5 Comics with Characters Who Cook
There are many who can find a sense of calm and a feeling accomplishment in the kitchen, following a recipe or creating a dish from what’s in the fridge. Others enjoy watching cooking and baking shows to relax, or find joy in pining recipes and reading food blogs. I am not one of those people. At most, I enjoy eating my feelings with a giant bowl of queso. But recently, I’ve taken to reading comics with a cooking theme or element. And while I know there a lot of good comics devoted to cooking actual recipes, and wonderful food memoirs, for whatever reason I’m drawn to fictional characters cooking. Whether it’s fantastical ingredients, or simple foods I know I could find at my grocery store, I find solace and pleasure in seeing fictional characters make and enjoy food. Here are the ones I’m enjoying at the moment, but please share your favorites in the comments so I can continue with this comic reading trend.
Balderdash by Victoria Grace Elliott
Balderdash looks like the best macaroons on display in a Parisian shop. This gorgeous webcomic follows two girls, Afia and Georgie, and their separate journeys to a small town to learn more about something dear to each of them. For Afia, it’s High Magic and it’s mysteries, while Georgie wants to learn baking—using no magic!—from a master baker. While this isn’t a dedicated cooking comic, the scenes with Georgie baking are delightful, and I particularly enjoy the bonus illustrated recipes at the end of each chapter.
What Did You Eat Yesterday? By Fumi Yoshinaga
Shiro Kakei is a lawyer who never takes his work home, because he’s too busy at night making healthy and delicious meals to enjoy with his boyfriend, hair stylist Kenji Yabuki. This slice-of-life manga is so simple, and yet every chapter I am curious and delighted to see what Shiro will pick up at the market (on a strict budget, of course) to make for dinner. One recipe is included at the end of each chapter, but I bet a dedicated cook could follow along with every panel and make every dish Shiro whips up.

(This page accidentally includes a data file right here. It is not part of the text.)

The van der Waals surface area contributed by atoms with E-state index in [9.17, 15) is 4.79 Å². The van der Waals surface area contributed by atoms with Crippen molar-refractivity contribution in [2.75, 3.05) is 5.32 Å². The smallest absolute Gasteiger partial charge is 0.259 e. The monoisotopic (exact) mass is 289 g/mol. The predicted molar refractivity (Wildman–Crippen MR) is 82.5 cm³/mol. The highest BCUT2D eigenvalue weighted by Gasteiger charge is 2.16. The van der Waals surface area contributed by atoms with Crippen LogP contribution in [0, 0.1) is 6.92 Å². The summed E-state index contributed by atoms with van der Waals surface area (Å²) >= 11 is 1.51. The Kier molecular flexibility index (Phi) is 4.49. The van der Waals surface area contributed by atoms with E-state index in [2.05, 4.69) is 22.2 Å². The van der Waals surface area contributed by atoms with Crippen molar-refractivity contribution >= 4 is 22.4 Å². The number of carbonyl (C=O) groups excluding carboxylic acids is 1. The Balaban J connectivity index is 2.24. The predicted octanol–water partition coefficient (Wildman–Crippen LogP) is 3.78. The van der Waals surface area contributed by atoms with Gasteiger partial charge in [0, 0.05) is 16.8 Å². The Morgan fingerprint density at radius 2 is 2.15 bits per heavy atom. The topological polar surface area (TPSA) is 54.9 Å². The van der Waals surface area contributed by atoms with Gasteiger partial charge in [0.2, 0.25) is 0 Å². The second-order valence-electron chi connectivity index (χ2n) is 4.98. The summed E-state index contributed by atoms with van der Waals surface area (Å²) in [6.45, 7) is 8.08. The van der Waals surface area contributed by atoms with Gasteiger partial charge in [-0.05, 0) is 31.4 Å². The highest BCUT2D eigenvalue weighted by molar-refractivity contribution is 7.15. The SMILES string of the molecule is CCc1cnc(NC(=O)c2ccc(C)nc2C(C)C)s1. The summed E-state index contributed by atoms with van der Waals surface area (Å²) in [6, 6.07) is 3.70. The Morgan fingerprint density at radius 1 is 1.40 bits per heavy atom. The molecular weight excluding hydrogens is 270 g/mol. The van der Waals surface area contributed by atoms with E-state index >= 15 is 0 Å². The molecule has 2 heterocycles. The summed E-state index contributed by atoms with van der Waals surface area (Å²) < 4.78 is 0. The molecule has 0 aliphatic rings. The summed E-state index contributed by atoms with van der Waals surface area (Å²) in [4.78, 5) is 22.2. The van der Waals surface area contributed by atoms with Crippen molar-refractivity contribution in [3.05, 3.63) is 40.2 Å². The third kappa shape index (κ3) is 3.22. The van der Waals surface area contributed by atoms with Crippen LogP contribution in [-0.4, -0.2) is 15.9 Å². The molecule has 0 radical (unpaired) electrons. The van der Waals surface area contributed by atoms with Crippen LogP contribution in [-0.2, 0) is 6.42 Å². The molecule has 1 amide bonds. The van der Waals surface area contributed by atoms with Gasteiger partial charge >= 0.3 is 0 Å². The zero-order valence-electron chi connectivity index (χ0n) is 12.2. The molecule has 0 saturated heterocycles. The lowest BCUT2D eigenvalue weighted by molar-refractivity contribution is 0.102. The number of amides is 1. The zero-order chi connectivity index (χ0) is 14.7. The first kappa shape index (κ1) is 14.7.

Space Battle Lunchtime by Natalie Riess
Peony is minding her business in her bakery, when an alien appears and asks if she’d like to be a contestant on the intergalactic cooking reality show hit, Space Battle Lunchtime. She agrees, and why wouldn’t she, Space Battle Lunchtime is the best name of anything I’ve heard in ages. Peony soon finds herself in a televised kitchen full of alien competitors, alien ingredients, and alien cooking tools. The first volume of this comic is full of joy and humor, and I think people of all ages will enjoy and get invested in Peony and this competition.
Sweetness & Lightning by Gido Amagakure
Widower Kouhei Inuzuka is doing his best to raise his daughter, the hilarious and lively Tsumugi, but when he runs into a student outside of school one day, he realizes relying on convenient pre-made meals is not a sustainable long-term food solution. Together with Kotori Iida, the daughter of a restaurant owner/cooking researcher, Kouhei starts making meals from scratch. I love that the crux of this manga is a dad who wants to do the best thing for his daughter. Amagakure illustrates a recipe at the end of each chapter that look so cute and simple, I find myself thinking “If Kouhei can make this, I can make this.”
Rutabaga the Adventure Chef by Eric Colossal
Rutabaga is only interested in adventures if they lead to legendary artifacts that grow special mushrooms, or rare creatures he’d like to roast. This all-ages comic with an eclectic group of characters is a delight from beginning to end, full of fantasy ingredients and creatures that Rutabaga cooks in his magical pot. He’s totally a goof, but he is an amazing goof of a chef.